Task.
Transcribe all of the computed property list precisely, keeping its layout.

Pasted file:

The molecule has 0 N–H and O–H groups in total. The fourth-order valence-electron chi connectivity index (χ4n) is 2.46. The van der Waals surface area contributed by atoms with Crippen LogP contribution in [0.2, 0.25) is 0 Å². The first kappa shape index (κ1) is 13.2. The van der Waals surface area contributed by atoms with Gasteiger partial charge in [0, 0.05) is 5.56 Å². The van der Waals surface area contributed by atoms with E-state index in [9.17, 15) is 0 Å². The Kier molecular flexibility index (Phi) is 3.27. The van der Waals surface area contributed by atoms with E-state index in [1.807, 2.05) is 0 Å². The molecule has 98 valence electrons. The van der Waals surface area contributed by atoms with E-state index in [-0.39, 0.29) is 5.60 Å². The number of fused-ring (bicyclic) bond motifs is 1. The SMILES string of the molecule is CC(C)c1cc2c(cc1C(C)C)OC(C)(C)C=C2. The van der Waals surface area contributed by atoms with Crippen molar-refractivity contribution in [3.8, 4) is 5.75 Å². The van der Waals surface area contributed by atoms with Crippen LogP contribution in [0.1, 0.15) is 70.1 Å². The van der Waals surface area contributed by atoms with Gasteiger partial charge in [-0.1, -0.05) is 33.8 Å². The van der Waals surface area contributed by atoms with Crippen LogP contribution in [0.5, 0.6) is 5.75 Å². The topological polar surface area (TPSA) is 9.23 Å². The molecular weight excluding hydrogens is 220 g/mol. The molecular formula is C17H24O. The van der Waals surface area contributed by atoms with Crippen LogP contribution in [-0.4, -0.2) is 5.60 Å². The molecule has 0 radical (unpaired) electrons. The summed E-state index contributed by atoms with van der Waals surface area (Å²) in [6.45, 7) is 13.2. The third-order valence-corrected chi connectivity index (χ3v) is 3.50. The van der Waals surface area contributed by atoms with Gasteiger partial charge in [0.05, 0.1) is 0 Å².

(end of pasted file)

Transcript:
The molecule has 0 N–H and O–H groups in total. The fourth-order valence-electron chi connectivity index (χ4n) is 2.46. The van der Waals surface area contributed by atoms with Crippen LogP contribution in [0.2, 0.25) is 0 Å². The first kappa shape index (κ1) is 13.2. The van der Waals surface area contributed by atoms with Gasteiger partial charge in [0, 0.05) is 5.56 Å². The van der Waals surface area contributed by atoms with E-state index in [9.17, 15) is 0 Å². The Kier molecular flexibility index (Phi) is 3.27. The van der Waals surface area contributed by atoms with E-state index in [1.807, 2.05) is 0 Å². The molecule has 98 valence electrons. The van der Waals surface area contributed by atoms with E-state index in [-0.39, 0.29) is 5.60 Å². The number of fused-ring (bicyclic) bond motifs is 1. The SMILES string of the molecule is CC(C)c1cc2c(cc1C(C)C)OC(C)(C)C=C2. The van der Waals surface area contributed by atoms with Crippen molar-refractivity contribution in [3.8, 4) is 5.75 Å². The van der Waals surface area contributed by atoms with Crippen LogP contribution in [0.1, 0.15) is 70.1 Å². The van der Waals surface area contributed by atoms with Gasteiger partial charge in [-0.1, -0.05) is 33.8 Å². The van der Waals surface area contributed by atoms with Crippen LogP contribution in [0.5, 0.6) is 5.75 Å². The topological polar surface area (TPSA) is 9.23 Å². The molecular weight excluding hydrogens is 220 g/mol. The molecular formula is C17H24O. The van der Waals surface area contributed by atoms with Crippen LogP contribution in [-0.4, -0.2) is 5.60 Å². The molecule has 0 radical (unpaired) electrons. The summed E-state index contributed by atoms with van der Waals surface area (Å²) in [6.45, 7) is 13.2. The third-order valence-corrected chi connectivity index (χ3v) is 3.50. The van der Waals surface area contributed by atoms with Gasteiger partial charge in [0.05, 0.1) is 0 Å².